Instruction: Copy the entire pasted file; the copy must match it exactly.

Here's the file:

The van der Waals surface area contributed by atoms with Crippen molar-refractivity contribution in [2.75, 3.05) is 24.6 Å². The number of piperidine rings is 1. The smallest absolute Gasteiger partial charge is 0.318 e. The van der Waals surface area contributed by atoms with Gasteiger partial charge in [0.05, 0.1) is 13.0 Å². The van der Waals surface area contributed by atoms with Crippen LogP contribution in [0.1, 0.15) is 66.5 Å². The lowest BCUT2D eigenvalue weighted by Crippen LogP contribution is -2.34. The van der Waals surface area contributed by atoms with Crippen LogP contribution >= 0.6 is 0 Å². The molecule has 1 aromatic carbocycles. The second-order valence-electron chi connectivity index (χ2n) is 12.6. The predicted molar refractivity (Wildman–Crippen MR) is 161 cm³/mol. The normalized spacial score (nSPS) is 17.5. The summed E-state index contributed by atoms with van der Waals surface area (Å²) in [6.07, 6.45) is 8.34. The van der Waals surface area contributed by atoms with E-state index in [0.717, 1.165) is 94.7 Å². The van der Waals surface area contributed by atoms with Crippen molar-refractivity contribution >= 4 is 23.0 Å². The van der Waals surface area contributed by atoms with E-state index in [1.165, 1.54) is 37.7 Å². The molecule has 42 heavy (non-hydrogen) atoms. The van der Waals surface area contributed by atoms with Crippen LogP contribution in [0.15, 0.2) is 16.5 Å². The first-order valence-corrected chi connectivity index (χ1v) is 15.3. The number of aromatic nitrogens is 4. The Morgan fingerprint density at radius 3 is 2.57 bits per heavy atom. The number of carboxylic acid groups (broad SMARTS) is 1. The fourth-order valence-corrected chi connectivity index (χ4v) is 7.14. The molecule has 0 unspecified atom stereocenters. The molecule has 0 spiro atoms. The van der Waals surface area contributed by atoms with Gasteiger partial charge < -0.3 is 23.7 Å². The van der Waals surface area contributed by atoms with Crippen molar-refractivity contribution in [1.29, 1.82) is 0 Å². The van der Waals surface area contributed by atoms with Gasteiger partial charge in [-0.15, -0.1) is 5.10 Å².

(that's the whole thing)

The van der Waals surface area contributed by atoms with Crippen molar-refractivity contribution in [2.75, 3.05) is 24.6 Å². The number of piperidine rings is 1. The smallest absolute Gasteiger partial charge is 0.318 e. The van der Waals surface area contributed by atoms with Gasteiger partial charge in [0.05, 0.1) is 13.0 Å². The van der Waals surface area contributed by atoms with Crippen LogP contribution in [0.1, 0.15) is 66.5 Å². The lowest BCUT2D eigenvalue weighted by Crippen LogP contribution is -2.34. The van der Waals surface area contributed by atoms with Crippen LogP contribution >= 0.6 is 0 Å². The molecule has 1 aromatic carbocycles. The second-order valence-electron chi connectivity index (χ2n) is 12.6. The predicted molar refractivity (Wildman–Crippen MR) is 161 cm³/mol. The normalized spacial score (nSPS) is 17.5. The summed E-state index contributed by atoms with van der Waals surface area (Å²) in [6.07, 6.45) is 8.34. The van der Waals surface area contributed by atoms with E-state index in [0.717, 1.165) is 94.7 Å². The van der Waals surface area contributed by atoms with Crippen molar-refractivity contribution >= 4 is 23.0 Å². The van der Waals surface area contributed by atoms with E-state index in [1.165, 1.54) is 37.7 Å². The molecule has 42 heavy (non-hydrogen) atoms. The van der Waals surface area contributed by atoms with Crippen LogP contribution in [0.15, 0.2) is 16.5 Å². The first-order valence-corrected chi connectivity index (χ1v) is 15.3. The number of aromatic nitrogens is 4. The Morgan fingerprint density at radius 3 is 2.57 bits per heavy atom. The number of carboxylic acid groups (broad SMARTS) is 1. The fourth-order valence-corrected chi connectivity index (χ4v) is 7.14. The molecule has 0 unspecified atom stereocenters. The molecule has 0 spiro atoms. The van der Waals surface area contributed by atoms with Gasteiger partial charge < -0.3 is 23.7 Å². The van der Waals surface area contributed by atoms with Crippen molar-refractivity contribution in [1.29, 1.82) is 0 Å². The van der Waals surface area contributed by atoms with Gasteiger partial charge in [-0.15, -0.1) is 5.10 Å².